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Rediff.com  » Business » Markets shine, but Indians missing from the party

Markets shine, but Indians missing from the party

July 28, 2014 09:10 IST

Markets shine, but Indians missing from the party

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Krishna Kant in Mumbai

FII holding in top listed firms at 10-year high as retail investors, domestic institutions & funds scale down presence. 

Indian stock markets are rocking but the number of Indians joining the party is shrinking fast.

While foreign institutional holding in India's top listed companies is at a 10-year high and rising, the exposure of domestic investors, including retail ones, insurance companies and mutual funds, has been declining steadily over the years. 

Foreign institutional investors (FIIs) now, on an average, effectively own around a quarter of India's top listed companies, up from 16 per cent five years ago and 16.7 per cent in June 2005.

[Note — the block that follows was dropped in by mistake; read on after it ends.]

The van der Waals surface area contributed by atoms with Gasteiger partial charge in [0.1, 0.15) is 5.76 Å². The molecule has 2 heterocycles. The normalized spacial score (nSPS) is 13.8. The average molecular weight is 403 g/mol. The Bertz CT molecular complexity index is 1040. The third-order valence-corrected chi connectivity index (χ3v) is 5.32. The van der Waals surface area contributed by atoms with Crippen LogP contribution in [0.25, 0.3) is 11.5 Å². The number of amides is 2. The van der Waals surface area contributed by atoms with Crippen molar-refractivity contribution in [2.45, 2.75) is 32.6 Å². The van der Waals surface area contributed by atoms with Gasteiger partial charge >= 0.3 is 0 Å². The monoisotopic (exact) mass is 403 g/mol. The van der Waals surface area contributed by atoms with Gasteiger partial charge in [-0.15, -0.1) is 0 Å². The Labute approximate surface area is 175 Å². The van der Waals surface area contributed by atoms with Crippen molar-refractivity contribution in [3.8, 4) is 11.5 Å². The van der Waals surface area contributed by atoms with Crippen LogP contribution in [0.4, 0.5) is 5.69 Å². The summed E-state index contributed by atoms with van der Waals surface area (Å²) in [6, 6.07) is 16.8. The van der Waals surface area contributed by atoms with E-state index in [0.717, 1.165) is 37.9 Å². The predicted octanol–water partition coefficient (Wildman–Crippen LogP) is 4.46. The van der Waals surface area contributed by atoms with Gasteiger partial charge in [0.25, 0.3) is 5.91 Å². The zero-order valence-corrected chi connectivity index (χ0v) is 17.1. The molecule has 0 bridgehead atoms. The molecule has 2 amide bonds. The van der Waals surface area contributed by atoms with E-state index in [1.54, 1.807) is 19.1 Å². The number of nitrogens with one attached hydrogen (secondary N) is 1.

During this period, retail shareholders' exposure in these companies has declined to 7.2 per cent from 9.2 per cent in 2005 and 8.2 per cent three years ago.

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Image: Actress Shilpa Shetty poses outside the Bombay Stock Exchange building.
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Stock ownership of insurance companies like Life Insurance Corporation and mutual funds has declined sharply in the past two years. This period saw the bulk of the incremental rise in FII exposure.